I create a detailed sketch on a large sheet of watercolour paper and secure it to the polymer panel using light paper tape. Knowing that the composition is taken care of means that I can concentrate on the painting process. I lighten the sketch using the kneaded eraser, to ensure my lines are subtle.
07. Paint the sketch outlines
I use the synthetic Rounded brush to apply paint and begin with the first ornamental parts of the artwork, just to get comfortable. After my confidence grows, I reinforce the focal areas of the painting by paying special attention to the lines and shapes on the face.
08. Add a wax pencil reserve
I make some chaotic marks with a wax pencil in the background's magical areas. I add stars and lightning flashes, keeping in mind the variety of the pattern. The wax is barely visible, but it shines if you hold the canvas at certain angles.
09. Lay down the sky wash
I use a French brush to cover the whole sky area with the main colour. Then, while the paint is still wet, I add some bigger dots of almost neat paint here and there. This creates an irregular field of stars.
10. Apply subtle layers
I wait until the background is dry before covering the whole area with a subtle wash of highly diluted paint. I repeat this process two more times, focusing on certain areas which makes them darker. The variety of a few washes helps to add depth and interest.
11. Make a transparent paper mask
I place a large sheet of transparent paper over the painting and plan the area that I want to cut out afterward. It's almost like working in Photoshop (opens in new tab), but far more satisfying. I take an HB pencil and outline the area of the sky with subtle lines.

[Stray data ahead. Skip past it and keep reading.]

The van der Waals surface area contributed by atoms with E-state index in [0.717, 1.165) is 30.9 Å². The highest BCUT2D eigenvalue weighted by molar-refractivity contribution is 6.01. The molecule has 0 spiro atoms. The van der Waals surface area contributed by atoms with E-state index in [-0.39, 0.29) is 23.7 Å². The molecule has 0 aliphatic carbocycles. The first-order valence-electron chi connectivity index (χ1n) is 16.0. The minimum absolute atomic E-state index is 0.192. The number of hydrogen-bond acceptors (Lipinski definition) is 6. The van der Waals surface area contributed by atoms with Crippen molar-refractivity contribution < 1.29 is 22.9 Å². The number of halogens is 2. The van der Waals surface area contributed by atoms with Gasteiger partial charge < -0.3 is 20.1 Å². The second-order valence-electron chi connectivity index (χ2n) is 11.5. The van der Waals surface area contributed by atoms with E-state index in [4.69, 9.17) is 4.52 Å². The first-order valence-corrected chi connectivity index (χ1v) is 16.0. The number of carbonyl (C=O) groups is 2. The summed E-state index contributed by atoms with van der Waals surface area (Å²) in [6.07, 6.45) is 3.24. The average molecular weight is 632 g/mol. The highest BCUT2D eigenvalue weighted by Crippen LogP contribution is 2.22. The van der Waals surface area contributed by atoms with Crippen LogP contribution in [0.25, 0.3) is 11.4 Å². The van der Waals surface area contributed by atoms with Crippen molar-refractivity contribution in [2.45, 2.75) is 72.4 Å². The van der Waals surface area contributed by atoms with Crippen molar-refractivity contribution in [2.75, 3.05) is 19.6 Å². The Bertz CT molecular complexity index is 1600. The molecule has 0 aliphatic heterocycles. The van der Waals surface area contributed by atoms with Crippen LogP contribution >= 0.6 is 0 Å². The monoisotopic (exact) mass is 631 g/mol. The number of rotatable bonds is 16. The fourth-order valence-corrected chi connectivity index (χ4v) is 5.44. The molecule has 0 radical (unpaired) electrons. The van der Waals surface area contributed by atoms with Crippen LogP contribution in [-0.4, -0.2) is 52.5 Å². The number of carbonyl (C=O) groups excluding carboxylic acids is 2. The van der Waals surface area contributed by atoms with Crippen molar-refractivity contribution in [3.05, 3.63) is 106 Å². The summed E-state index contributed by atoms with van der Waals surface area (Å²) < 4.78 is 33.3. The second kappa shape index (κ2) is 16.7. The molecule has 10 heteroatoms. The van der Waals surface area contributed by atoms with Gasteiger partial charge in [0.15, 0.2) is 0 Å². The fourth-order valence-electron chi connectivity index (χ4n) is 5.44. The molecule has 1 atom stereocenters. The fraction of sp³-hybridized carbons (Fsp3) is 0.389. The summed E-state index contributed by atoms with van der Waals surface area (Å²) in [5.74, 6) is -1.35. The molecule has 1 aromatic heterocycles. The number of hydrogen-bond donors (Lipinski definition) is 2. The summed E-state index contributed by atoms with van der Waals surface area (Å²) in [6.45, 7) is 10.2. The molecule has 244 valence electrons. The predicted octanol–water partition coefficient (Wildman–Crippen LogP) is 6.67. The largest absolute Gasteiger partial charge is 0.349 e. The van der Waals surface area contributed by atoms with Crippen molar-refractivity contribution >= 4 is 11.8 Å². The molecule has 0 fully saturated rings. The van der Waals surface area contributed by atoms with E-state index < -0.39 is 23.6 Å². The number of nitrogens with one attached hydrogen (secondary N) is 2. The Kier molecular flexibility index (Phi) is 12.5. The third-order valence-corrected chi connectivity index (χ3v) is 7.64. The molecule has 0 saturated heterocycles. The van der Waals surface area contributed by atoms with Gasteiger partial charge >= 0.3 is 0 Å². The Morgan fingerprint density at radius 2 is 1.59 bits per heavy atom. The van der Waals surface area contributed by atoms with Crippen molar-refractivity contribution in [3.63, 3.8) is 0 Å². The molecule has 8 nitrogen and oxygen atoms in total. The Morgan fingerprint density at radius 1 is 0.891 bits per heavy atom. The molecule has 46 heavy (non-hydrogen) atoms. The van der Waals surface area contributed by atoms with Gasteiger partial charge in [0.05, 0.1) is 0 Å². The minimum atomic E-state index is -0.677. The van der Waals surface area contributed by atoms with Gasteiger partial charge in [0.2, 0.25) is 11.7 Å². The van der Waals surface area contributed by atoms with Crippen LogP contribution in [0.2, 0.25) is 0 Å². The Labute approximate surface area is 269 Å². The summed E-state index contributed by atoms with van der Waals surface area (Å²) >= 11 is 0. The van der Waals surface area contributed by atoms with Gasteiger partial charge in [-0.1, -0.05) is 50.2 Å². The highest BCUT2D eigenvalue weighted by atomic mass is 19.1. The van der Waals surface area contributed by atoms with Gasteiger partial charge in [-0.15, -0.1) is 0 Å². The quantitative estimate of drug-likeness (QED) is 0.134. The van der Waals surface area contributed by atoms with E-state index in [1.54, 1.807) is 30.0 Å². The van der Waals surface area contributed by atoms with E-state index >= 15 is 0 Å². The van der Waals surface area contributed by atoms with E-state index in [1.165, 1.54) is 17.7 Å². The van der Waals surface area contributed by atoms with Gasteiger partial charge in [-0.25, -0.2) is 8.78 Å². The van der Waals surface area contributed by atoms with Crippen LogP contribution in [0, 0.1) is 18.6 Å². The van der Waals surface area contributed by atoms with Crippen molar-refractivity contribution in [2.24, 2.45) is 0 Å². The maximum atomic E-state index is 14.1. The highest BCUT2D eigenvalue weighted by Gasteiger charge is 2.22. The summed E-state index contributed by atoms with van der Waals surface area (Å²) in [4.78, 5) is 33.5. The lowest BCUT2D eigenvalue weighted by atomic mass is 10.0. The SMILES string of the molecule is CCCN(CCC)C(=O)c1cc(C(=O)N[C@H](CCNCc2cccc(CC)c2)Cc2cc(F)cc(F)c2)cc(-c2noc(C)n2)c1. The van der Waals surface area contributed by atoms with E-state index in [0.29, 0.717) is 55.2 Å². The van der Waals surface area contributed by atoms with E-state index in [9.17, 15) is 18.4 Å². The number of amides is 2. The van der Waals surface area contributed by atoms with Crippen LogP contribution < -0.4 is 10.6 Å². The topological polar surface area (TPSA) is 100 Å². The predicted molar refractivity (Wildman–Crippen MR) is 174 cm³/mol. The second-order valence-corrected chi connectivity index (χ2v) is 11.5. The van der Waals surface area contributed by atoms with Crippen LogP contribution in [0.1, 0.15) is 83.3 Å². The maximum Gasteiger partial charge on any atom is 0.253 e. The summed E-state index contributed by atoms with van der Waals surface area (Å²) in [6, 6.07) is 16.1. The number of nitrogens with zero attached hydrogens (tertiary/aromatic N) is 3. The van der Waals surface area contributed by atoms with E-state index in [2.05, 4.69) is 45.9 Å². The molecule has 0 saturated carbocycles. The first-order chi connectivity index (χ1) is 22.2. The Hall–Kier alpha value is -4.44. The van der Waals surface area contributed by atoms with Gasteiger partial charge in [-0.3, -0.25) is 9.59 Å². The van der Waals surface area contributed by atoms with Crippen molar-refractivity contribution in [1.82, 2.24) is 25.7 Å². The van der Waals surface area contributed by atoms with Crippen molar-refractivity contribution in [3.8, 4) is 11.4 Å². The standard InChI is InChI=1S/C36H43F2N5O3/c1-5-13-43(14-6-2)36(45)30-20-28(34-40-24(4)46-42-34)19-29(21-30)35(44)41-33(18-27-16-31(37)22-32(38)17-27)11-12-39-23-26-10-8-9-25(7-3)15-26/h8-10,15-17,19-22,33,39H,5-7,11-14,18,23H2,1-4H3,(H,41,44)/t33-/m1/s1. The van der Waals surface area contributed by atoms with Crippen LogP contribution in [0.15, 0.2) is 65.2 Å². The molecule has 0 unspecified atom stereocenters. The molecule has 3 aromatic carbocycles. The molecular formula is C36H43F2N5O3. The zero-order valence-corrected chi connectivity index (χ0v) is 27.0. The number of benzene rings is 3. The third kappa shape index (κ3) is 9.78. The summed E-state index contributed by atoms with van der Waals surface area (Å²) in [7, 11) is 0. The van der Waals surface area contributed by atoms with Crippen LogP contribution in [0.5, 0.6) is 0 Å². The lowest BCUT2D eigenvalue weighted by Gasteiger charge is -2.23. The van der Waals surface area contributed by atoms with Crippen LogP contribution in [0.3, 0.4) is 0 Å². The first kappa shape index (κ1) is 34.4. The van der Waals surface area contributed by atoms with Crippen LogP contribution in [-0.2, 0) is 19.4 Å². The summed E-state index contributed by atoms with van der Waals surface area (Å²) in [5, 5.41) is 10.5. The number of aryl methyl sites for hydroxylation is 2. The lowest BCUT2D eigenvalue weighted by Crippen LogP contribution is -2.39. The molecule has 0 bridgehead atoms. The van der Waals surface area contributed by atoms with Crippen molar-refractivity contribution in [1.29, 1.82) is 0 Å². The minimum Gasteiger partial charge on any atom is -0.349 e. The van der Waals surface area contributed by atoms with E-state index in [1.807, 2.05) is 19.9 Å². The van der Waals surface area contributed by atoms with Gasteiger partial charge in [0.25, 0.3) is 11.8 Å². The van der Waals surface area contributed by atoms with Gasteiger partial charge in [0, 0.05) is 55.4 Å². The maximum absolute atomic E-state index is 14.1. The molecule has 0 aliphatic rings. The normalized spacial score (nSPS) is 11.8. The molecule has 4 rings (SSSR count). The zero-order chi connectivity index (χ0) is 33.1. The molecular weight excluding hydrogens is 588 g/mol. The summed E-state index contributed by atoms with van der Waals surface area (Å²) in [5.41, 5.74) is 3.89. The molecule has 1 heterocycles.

12. Cut out the shape
I take a cutting knife and cut out the shape of the sky, leaving the rest of the artwork protected from the spatter technique, which I'm planning to use in the next step. There’s no need to be extra precise for this particular background.
13. Create a splatter effect with gouache
I carefully put the transparent paper back into place. The magic is happening with white gouache over a much darker background. I knock the synthetic brush loaded with paint over my fingers to create a starry sky effect.
14. Add the final touches with white
I love adding hard lights and always try to test which materials work best on the current surface. I'm using an acrylic marker and white gouache to add the brightest whites over the paint. It's tempting to add white sparkles all over the place, but it can make an image look flat. It's important to remember that every brush stroke is intentional and is contributing to the main idea.
15. Wrap things up
I check everything once again, ensuring all the nuances, shadows, highlights and patterns are fulfilling my initial vision. I then wait until the paint is dry and then scan the artwork at 600dpi for future production. The painting will be transferred to the special tiles by experts, so I enhance brightness and contrast in Photoshop slightly and then send the hi-resolution file to the atelier.
This article originally appeared in ImagineFX (opens in new tab), the world's best-selling magazine for digital artists. Subscribe here (opens in new tab).